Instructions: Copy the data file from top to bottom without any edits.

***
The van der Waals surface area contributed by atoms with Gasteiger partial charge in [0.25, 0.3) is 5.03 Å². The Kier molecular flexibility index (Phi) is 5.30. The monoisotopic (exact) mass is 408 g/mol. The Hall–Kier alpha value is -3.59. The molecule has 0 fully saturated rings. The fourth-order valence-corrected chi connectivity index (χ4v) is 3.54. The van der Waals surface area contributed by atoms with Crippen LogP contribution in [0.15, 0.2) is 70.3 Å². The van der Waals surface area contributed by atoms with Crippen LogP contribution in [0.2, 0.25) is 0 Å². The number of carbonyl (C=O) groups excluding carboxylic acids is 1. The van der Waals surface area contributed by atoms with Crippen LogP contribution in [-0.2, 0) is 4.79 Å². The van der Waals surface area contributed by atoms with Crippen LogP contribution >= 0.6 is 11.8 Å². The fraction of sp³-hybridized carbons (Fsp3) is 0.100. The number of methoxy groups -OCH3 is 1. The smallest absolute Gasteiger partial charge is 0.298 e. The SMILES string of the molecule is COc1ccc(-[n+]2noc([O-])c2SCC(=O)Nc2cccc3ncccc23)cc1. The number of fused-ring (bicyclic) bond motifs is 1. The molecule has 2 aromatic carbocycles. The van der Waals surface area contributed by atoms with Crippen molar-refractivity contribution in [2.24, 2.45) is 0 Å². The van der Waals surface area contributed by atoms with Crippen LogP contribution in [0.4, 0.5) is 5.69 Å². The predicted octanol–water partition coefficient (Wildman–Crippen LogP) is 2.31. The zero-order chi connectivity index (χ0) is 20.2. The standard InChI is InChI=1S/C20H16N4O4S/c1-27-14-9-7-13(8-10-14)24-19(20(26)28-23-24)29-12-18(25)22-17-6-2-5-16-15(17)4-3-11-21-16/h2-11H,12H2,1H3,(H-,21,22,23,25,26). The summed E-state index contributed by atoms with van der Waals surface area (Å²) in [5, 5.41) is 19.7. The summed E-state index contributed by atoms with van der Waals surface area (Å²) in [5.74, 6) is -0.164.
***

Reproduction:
The van der Waals surface area contributed by atoms with Gasteiger partial charge in [0.25, 0.3) is 5.03 Å². The Kier molecular flexibility index (Phi) is 5.30. The monoisotopic (exact) mass is 408 g/mol. The Hall–Kier alpha value is -3.59. The molecule has 0 fully saturated rings. The fourth-order valence-corrected chi connectivity index (χ4v) is 3.54. The van der Waals surface area contributed by atoms with Crippen LogP contribution in [0.15, 0.2) is 70.3 Å². The van der Waals surface area contributed by atoms with Crippen LogP contribution in [0.2, 0.25) is 0 Å². The number of carbonyl (C=O) groups excluding carboxylic acids is 1. The van der Waals surface area contributed by atoms with Crippen LogP contribution in [-0.2, 0) is 4.79 Å². The van der Waals surface area contributed by atoms with Crippen LogP contribution >= 0.6 is 11.8 Å². The fraction of sp³-hybridized carbons (Fsp3) is 0.100. The number of methoxy groups -OCH3 is 1. The smallest absolute Gasteiger partial charge is 0.298 e. The SMILES string of the molecule is COc1ccc(-[n+]2noc([O-])c2SCC(=O)Nc2cccc3ncccc23)cc1. The number of fused-ring (bicyclic) bond motifs is 1. The molecule has 2 aromatic carbocycles. The van der Waals surface area contributed by atoms with Crippen molar-refractivity contribution in [2.24, 2.45) is 0 Å². The van der Waals surface area contributed by atoms with Crippen LogP contribution in [0.4, 0.5) is 5.69 Å². The predicted octanol–water partition coefficient (Wildman–Crippen LogP) is 2.31. The zero-order chi connectivity index (χ0) is 20.2. The standard InChI is InChI=1S/C20H16N4O4S/c1-27-14-9-7-13(8-10-14)24-19(20(26)28-23-24)29-12-18(25)22-17-6-2-5-16-15(17)4-3-11-21-16/h2-11H,12H2,1H3,(H-,21,22,23,25,26). The summed E-state index contributed by atoms with van der Waals surface area (Å²) in [5, 5.41) is 19.7. The summed E-state index contributed by atoms with van der Waals surface area (Å²) in [5.74, 6) is -0.164.